Marple Newtown quarterback Anthony Paoletti remembers nearly every detail leading into his first varsity start behind center. The bus rides, the practices, and the upperclassmen who helped him prepare months in advance.
His coach, Chris Gicking, a Marple Newtown graduate and former quarterback who went on to play at Shippensburg, could tell Paoletti had the talent coming in, but perhaps didn’t foresee the University of Delaware recruit snapping several of his school records. Paoletti now holds several school records.
His go-to receiver, Dash Dulgerian, is one of the highest producers in the area for passing yards and catches.
Below are six plays — along with commentary from Paoletti, Gicking, and Dulgerian — illustrating Paoletti’s growth from sophomore to senior year, and the chemistry he has built with Dulgerian the last two seasons.
Play 1 | 2015 vs. Cardinal O’Hara
Gicking: “Sophomore year against Cardinal O’Hara, smash concept, stays inside the kick out block, Anthony sets and throws it to the back corner, made a pass that only his receiver could get it.”
Paoletti immediately had a feel for letting the outside pass protection “kick out” the outside rusher but stepping up and setting his feet instead of making a contested throw on a rollout.
Paoletti: “This was actually my first varsity touchdown. … I’m rolling out left and we had a five-yard in and a corner, [2017 MN graduate Carmen Christiana] obviously got to the area where it was going to be open and I lobbed it and he made a great play.”
Play 2 | 2017 vs. Haverford High
Gicking: “[We] motioned across and Dash actually messed the route up. He should’ve taken the out route based on his read, but Anthony bought time, side-stepped and found Dash.”
Paoletti: “We had a tough start to this game and this is our choice route. … I extended the play a little bit and had great protection all game. I knew Dash could beat the safety covering him. I put enough air on it for him to run under it. … He’s got great eye-coordination and ball skills. He has a knack for finding the ball. I know exactly where to throw it to him. I know how his body works more than he does; that’s just the chemistry that we’ve built.”
Dulgerian: “I actually ran the wrong route here. It’s supposed to be a choice between a 10-yard out or a 10-yard flat, but I decided to just keep going. The out would’ve been really open, but I decided to take a chance.”
Play 3 | 2016 vs. Academy Park in PIAA Class 5A playoffs
Gicking: “This is a fake screen [to No. 16] and the other option is to find the wheel route. He finds the 10-yard out because the corner played back and the outside backer came up to cover the screen. He made a good read. Going through a progression, first read for the deep ball, second read to the out route.”
Paoletti: “We practice this combo a lot. We hit the screen, which we do pretty often. The corner started to get a little eager and jump the screen. When they jump the route, we have a combo where one guy goes deep and one runs a 10-yard out. … Going through the progression, I found the open man. When I was younger, I would pat the ball when our first receiver wasn’t ready, but I’m much more comfortable going through the reads now.”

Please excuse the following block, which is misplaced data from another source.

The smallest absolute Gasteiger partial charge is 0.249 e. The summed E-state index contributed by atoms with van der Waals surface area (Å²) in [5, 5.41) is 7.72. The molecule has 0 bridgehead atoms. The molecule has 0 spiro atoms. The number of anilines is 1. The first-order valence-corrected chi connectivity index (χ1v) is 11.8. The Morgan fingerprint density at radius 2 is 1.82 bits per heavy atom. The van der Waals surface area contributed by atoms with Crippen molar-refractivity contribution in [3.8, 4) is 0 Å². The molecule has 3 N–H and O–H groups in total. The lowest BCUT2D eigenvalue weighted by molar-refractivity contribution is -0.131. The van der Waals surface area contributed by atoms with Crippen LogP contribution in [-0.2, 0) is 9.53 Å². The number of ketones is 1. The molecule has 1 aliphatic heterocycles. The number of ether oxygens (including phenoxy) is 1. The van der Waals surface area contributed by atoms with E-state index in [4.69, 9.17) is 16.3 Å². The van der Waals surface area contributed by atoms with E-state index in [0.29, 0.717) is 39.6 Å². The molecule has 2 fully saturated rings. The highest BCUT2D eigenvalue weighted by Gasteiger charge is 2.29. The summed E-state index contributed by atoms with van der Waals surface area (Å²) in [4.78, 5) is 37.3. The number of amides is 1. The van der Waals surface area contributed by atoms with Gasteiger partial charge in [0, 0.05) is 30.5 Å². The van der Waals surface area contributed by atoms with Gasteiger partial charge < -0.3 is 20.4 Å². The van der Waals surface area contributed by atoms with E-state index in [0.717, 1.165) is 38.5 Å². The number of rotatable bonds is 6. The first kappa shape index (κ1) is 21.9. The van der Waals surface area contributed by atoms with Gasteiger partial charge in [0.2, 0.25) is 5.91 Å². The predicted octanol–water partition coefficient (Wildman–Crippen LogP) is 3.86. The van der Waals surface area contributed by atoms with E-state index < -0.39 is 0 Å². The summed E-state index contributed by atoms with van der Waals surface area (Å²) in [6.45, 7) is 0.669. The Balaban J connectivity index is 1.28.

Play 4 | 2017 vs. Garnet Valley
Gicking: ” [Paoletti] sees man coverage and Dash beats the man on the wheel.
Paoletti: “So the whole game we ran just the out with Dash. This is actually a snake route; he fakes the out and turns upfield. The corner has been sleeping on the deep route all game, so he didn’t see it coming. I put enough air under it and let him do the rest.”
Dulgerian: “They thought I was running the regular out route, and when I cut up and the corner fell. I knew I was gone.”
Paoletti and Dulgerian worked on their timing and chemistry extensively after their sophomore year.
Dulgerian: “We started playing together in weighted ball a little. Every practice year and then junior and senior year, we lifted together, we stayed and threw.”
Gicking: “They put a lot of extra time beyond the regular hours throwing together, lifting together, to build that chemistry.”
Play 5 | 2017 vs. Garnet Valley
Paoletti: “I’ve matured a lot since here; when I was younger, I wouldn’t wait and take the routes they gave me. They have about six or seven guys in the box. A younger me would wait and see if I could get the ball a little deeper, but instead, I hit Dash and he turned it into a big play.”
Dulgerian: “Saw the SS was lined up close and I knew Ant would find me. I thought I was out that play, but I don’t really know how the bobbling happened.”
Play 6 | 2017 vs. Garnet Valley
Gicking: “We motion into trips and roll the protection. Same read, curl, wheel, and flat route combos. He stays inside the kick out block to make the guy miss, steps up in the pocket and finds Dash again.”
Paoletti: “We’re rolling to the right. Edge rusher comes upfield and the tackle does a good job washing him down. This is a stop route so Dash is going 15 yards and he finds a place to get open. I stepped up and found him. There was no one around him, and he made a great catch.”
Dulgerian: “I just found the soft spot. I cut the route short and sat and waited for Ant.”
Gicking: “From both of their standpoints. Two years ago, they would’ve probably run the full route, but they’ve figured out how to sit down and find the soft spot in the zone and they kinda know each other enough to find each other there.”